So that doesn’t sound likely. Collins has the most extensive resume, but I don’t know how interested he is in managing again.

Managerial Odds: 12 to 1. Collins is certainly qualified, having managed all over at almost every level, but I don’t know if he wants it. Then again, he is being interviewed, so who knows.

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Possible Manager: Wally Backman

"Sorry folks, park's closed. Moose out front shoulda told ya."

Wally Backman was born in a crossfire hurricane, if you believe the rumors. He managed in the Chicago White Sox system for three seasons (2001-2003) at the High-A and Double-A levels, being named Minor League Manager of the Year by the Sporting News in 2004. He was the manager of the Arizona Diamondbacks for five days in 2004, before revelations about his past caused the Diamondbacks to rescind the agreement and hire Bob Melvin. Backman managed in independent leagues until this past season, when he managed the Brooklyn Cyclones, the Mets Low-A affiliate. For those of you keeping score at home, that’s a total of four seasons managing in minor league baseball. This comes out to a whopping 9 on my managerial experience scale, easily the lowest of any candidate.

As a player, Backman spent fourteen years in the major leagues, nine with the Mets. He led the National League in fielding percentage as a second baseman in 1985 and 1988, and led the NL in sacrifice hits in 1985. He was worth 10 wins above replacement for his career, making him the second best player in the bunch.

Strategically, Backman has not been Alderson-friendly. He believes in an aggressive style of baseball, forcing the defense to make mistakes. His teams bunt and run like it’s the deadball era, resulting in plenty of steals but also plenty of caught-stealings. He also loves to issue intentional walks. This comes to a 3 on my managerial strategy score. (The lowest possible!)

However, he is popular among his players. Dan Uggla has now famously said: “I’ll tell you what, if you play for Wally Backman, you’re going to be able to run through a brick wall, because we have the same emotions toward him as he has toward us. I mean, I would have run through a brick wall for him.” (Side note: Dan Uggla looks like the kind of guy who might actually try to run through a brick wall.) Backman’s managerial tirades directed towards sassy umpires are YouTube sensations, but there are also videos of him gently explaining rules to independent league umpires who might not be familiar with them. There are many sides to Wally Backman.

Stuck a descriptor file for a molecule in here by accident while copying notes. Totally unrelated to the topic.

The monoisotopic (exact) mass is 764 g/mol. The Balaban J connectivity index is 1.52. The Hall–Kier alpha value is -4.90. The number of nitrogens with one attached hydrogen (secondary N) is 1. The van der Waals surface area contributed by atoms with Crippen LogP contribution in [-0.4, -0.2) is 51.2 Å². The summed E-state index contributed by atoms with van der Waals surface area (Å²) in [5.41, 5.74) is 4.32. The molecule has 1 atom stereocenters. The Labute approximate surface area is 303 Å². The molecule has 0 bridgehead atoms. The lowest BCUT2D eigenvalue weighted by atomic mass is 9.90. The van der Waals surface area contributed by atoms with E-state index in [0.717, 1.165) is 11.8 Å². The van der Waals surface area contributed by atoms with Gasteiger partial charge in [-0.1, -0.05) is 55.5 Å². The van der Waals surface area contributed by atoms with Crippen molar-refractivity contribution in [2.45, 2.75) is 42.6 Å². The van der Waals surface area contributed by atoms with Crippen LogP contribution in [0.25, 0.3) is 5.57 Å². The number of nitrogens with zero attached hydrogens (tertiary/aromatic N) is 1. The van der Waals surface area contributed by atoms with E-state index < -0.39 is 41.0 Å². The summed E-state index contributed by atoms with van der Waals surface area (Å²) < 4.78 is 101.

But Backman remains divisive. This is because he’s the only candidate we know the much about, allowing us to form real opinions about him. He has very little experience, having never managed about Double-A and never coached at the major league level, yet his players seem to love him. He’s also also a terrible, terrible strategist. He gives away outs like candy on Halloween (look, seasonal humor) and puts opposing runners on base far too often. But he has a mustache and yells, so he reminds me of the terrifying Latin teacher from my Catholic middle school. If Backman is willing to be an organizational soldier and adopt modern strategies, he could be a viable candidate. Seeing that he appears desperate to manage at the major league level, I actually think this is possible.

But there is all that other stuff. Backman has an unfortunate habit of lobbying for managerial jobs held by Jerry Manuel, both in Chicago and again in New York. Then there is the DUI, the financial and domestic issues, and whatever the hell Adam Rubin alluded to the other day. Rubin is an excellent reporter who occasionally finds himself as part of the story, but I also can’t remember him being wrong about anything Mets-related. I don’t know if Backman should be the Mets manager, but I don’t think he will. At least not anytime soon.

Managerial Odds: 15 to 1. I would surprised if Backman were hired as the next Mets manager. I think he needs to rebuild his reputation for a few years, managing in the minor leagues without any incidents. If he wasn’t on the 1986 Mets, I don’t think he’d be a serious candidate.